Yesterday afternoon I took the 75 mile drive from Kent, Ohio to Grove City, Pennsylvania. I was on my way to visit some of my dearest friends for Greek burgers and peanut butter pie and good conversation on their front porch. Due to construction along the drive, I ended up taking a route through the back roads through the towns I spent my childhood, teenage, and college years — West Middlesex, Mercer, and Grove City. They join the list of nine places that I’ve lived in my twenty four years: Greenville, Williamsport, West Middlesex, Mercer, Grove City, McKeesport, Troy Hill, Nashville, and Kent. Less places than some people, but a whole lot more than a lot of people.

I drove past the church park in West Middlesex where we’d have summer picnics, past the grassy hill where we’d sit and watch 4th of July fireworks, along the rolling roads with worn-down ruts from Amish buggy wheels, and into the town of Grove City. It was a drive I hadn’t taken in many years, and one that I didn’t know I needed.

***

My whole life, I’ve always felt like I didn’t have the right answer to the question of where my home town was. Adulthood has only heightened that feeling as my social circles expanded as life whisked me to new cities and new jobs and new churches with people who didn’t know anything about me. I have a standard answer when people ask me where home is: “Western Pennsylvania.” Admittedly, when asked that question of where my home is, I wanted respond: “Nowhere.

It is true that a sense of displacedness accompanies me almost everywhere I try to name “home.” Each town I’ve lived in never feels the same when I go back to visit it as what I thought it felt like to live there. And no new place ever feels like what you thought home felt like in the place you were before you went to your new home. You sit at home dreaming of the past while craving something entirely new, too. You feel sad for what was and excited for what could be.

Home is complex; home is bittersweet.

As I drove through those three small towns yesterday, I realized my answer to the question “Where is home for you?” was incomplete. When you’ve lived nine places, nowhere and everywhere feels like home. Every place I’ve moved to and away from has its markers of feeling exactly like home and nothing like home simultaneously. Each place has markers of displacement, listlessness, and even loneliness, but each place also has markers of God’s provision, planning, and purpose, markers of memories of the moments that made me into who I am today. Greenville, Williamsport, West Middlesex, Mercer, Grove City, McKeesport, Troy Hill, Nashville, and Kent.

***

During my last week in Nashville, my good friend there pointed out that moving sort of feels like leaving a little piece of your heart behind in each place you go. While to some leaving a piece of our heart behind sounds like a negative thing, but the way she was sharing it, I felt it to be a beautiful sentiment. To realize pieces of our hearts are scattered is a sign of surrender, of vulnerability to love and be loved in places we know we cannot remain, in places that we will know will pass away, disappoint us, even break our hearts in the process. But as you drive through those places were your heart has been scattered, the beauty in those places is magnified. Faithfulness is evident.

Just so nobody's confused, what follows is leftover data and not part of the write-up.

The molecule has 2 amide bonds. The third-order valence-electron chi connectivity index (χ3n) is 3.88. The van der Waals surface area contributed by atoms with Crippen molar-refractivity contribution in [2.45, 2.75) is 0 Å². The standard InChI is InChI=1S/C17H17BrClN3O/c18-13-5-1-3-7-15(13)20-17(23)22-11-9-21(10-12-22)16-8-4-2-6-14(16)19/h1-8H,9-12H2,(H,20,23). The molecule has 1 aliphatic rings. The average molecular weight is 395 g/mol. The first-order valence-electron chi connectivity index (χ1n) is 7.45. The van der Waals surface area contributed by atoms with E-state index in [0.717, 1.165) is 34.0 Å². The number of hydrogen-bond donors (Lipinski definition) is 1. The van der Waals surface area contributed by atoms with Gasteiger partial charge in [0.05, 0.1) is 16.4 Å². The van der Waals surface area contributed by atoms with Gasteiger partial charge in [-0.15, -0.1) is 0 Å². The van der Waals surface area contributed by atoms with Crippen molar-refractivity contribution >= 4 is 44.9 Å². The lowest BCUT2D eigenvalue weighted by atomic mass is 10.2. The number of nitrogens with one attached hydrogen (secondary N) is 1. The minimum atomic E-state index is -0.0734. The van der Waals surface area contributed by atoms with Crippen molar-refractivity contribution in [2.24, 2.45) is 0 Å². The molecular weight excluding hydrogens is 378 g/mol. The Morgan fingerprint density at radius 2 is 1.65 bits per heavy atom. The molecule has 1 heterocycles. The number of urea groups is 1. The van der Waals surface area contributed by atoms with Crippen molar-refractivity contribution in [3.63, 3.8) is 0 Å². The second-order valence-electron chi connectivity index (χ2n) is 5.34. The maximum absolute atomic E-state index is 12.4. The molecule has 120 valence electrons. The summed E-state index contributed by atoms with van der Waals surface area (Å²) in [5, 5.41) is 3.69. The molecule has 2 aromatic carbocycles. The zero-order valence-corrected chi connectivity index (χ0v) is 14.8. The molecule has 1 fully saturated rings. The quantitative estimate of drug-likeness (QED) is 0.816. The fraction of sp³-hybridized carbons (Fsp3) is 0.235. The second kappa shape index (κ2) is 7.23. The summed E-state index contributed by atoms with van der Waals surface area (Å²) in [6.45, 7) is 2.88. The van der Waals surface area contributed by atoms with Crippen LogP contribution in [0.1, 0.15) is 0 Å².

I guess that’s why the drive on those country roads meant so much to me. As my second month in my newest home in Kent, Ohio, begins, I can’t help but thank God for the chance to drive through my old homes, my old stomping grounds, my monuments of memories. In doing so, I realized that nowhere and everywhere feels like home  — and that is a grace in itself. Monuments of faithfulness abound. Sign posts of hope are all everywhere. It isn’t merely nostalgia; it is something bigger breaking in.

My friend Nate wrote such insightful and helpful words on this in an article for Mockingbird titled “Memories from the Future: A Word on Abandoned Houses, Nostalgia, and the Hope of the World.” His thoughts were so helpful to me in putting into words something I’ve often felt but could not name about why home is such a complex thing for me to process.

He writes, “God places in our hearts a longing to come home because there really is a home to which we can return. When we move past the curated Hallmark narratives of romantic pining over the past, we see that the longing is for the thing that those moments in time were ultimately pointing us towards: the hope that we can one day be united with God and delivered from the bondage of our sins. The memories which nostalgia brings to the forefront of our minds are so meaningful to us because they contain fleeting temporal tastes of the joy of unity with God, which we were created to enjoy eternally.”

We do have a home. I do have a home. Home is a mystery, but one day all will be revealed. Until then, I will pay attention to the monuments, the road signs, the markers of faithfulness in every town before and every town to come. Hope and grace have a habit of following me where I go. Hallelujah, amen.

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